From the Editors
The New York Times says Jadaliyya "Brings New Life to Arab Studies." Read about it by clicking here.
I conducted the following interviews with a number of chapters of Students for Justice in Palestine over email in the spring and summer of 2016. The aim was to use this space to allow student activists involved in the Palestine movement to speak to the non-student sectors of the movement about their organizing strategies and principles. I also sought to understand how they saw their political work and its relationships with a wide spectrum of anti-racist and anti-colonial politics. I wanted to understand how students see their work and its links to off-campus and community politics, in various locations across the country, and with various traditions of Palestinian and anti-racist organizing. Finally, through this roundtable, I hope to inaugurate a broader series of interviews with past and present student and community activists in the Palestine and Palestine solidarity movements, and to begin the process of creating a collective and publicly available archive of modern, post-2000 movement experience.
The questions were as follows:
1) Can you describe quickly your chapter’s activities over the past year or two? What your does organizing look like? What kind of plans do you have for the future?
2) Does your chapter focus on anti-occupation politics or broader anti-Zionist politics? If one or the other – or sometimes one, and sometimes the other – why have you made that choice, and under what circumstances do you choose to emphasize the occupation versus a broader opposition, or vice-versa?
3) Does your chapter build alliances with other campus groups? If so, which ones, and what guides those alliances?
4) Does your chapter have links with community groups, Palestinian or otherwise? What are your frames and points of political reference in terms of Palestinian politics?
5) What role, if any, do you see for student leadership within broader movement politics? Alternatively, what do you consider the specific role of students within the movement more broadly?
6) Do you receive support from faculty? What form does that take, and are they involved in your organizing more broadly?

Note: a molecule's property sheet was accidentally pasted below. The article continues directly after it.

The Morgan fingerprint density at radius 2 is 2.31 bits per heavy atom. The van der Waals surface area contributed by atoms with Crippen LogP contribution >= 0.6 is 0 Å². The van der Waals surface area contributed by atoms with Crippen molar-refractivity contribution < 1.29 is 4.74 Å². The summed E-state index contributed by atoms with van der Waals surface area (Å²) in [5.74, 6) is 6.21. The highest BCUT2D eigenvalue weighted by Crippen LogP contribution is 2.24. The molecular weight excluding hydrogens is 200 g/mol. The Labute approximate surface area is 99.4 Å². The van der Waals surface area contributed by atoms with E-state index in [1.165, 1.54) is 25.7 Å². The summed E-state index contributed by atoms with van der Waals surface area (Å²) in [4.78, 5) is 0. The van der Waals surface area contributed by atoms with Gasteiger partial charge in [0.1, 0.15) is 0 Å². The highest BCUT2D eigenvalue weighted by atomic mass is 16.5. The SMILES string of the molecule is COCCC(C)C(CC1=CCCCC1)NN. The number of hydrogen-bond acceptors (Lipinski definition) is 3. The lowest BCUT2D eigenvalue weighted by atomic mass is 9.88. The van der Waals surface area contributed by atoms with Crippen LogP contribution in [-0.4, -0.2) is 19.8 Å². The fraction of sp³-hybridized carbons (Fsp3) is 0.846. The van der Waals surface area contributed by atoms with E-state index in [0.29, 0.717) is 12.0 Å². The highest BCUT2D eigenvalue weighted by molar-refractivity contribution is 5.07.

7) What is your relationship with the administration, past and present, both positive and negative? And also with student government?
If you prefer, email your comments to firstname.lastname@example.org.
SUBSCRIBE TO ARAB STUDIES JOURNAL
Hot on Facebook
Jadalicious / جدلشس
"After the intifada of the Pearl Roundabout, with the security solution and attacking on protesters, Bahraini TV began a campaign to call for the firing of workers that participated in the marches or the general strike."click | email | tweet
Latest EntriesView All Entries »
- A Letter to Foucault: Selectively Narrating the Stories of Secular Iranian Feminists
- Palestine Media Roundup (April 23)
- Jerusalem: A City for All?
- مجلة حميد العقابي الافتراضية
- Foucault, the Iranian Revolution, and the Politics of Collective Action
- مختارات من قصص وشعر حميد العقابي
- Political Economy Project Book Prize Competition: Call For Books Published in 2016
- قصائد للشاعر امبرتو سابا، المجلد الثاني
- Foucault’s Folly: Iran, Political Spirituality, and Counter-Conduct
- مَن يطهِّر مَن عرقيًا؟: استيلاء إسرائيل على الرواية الفلسطينية
- Media on Media Roundup (April 19)
- Maghreb Media Roundup (April 19)
- Foucault: Against the Ideology of Enlightenment
- Bassam Haddad and Brian Edwards Discuss Middle East Studies and Public Scholarship
- كتب- علي عبد الأمير: رقصة الفستان الأحمر الأخيرة
- Life and Death in Palestine - A STATUS/الوضع Interview with Ben Ehrenreich
- The Refugee Crisis in Greece- A STATUS/الوضع Interview with Georgia Arapidou
- JinJin Fear with Zizi: An Interview with the Rocca Family
- Last Week on Jadaliyya (April 10-16)
- Arabian Peninsula Media Roundup (April 18)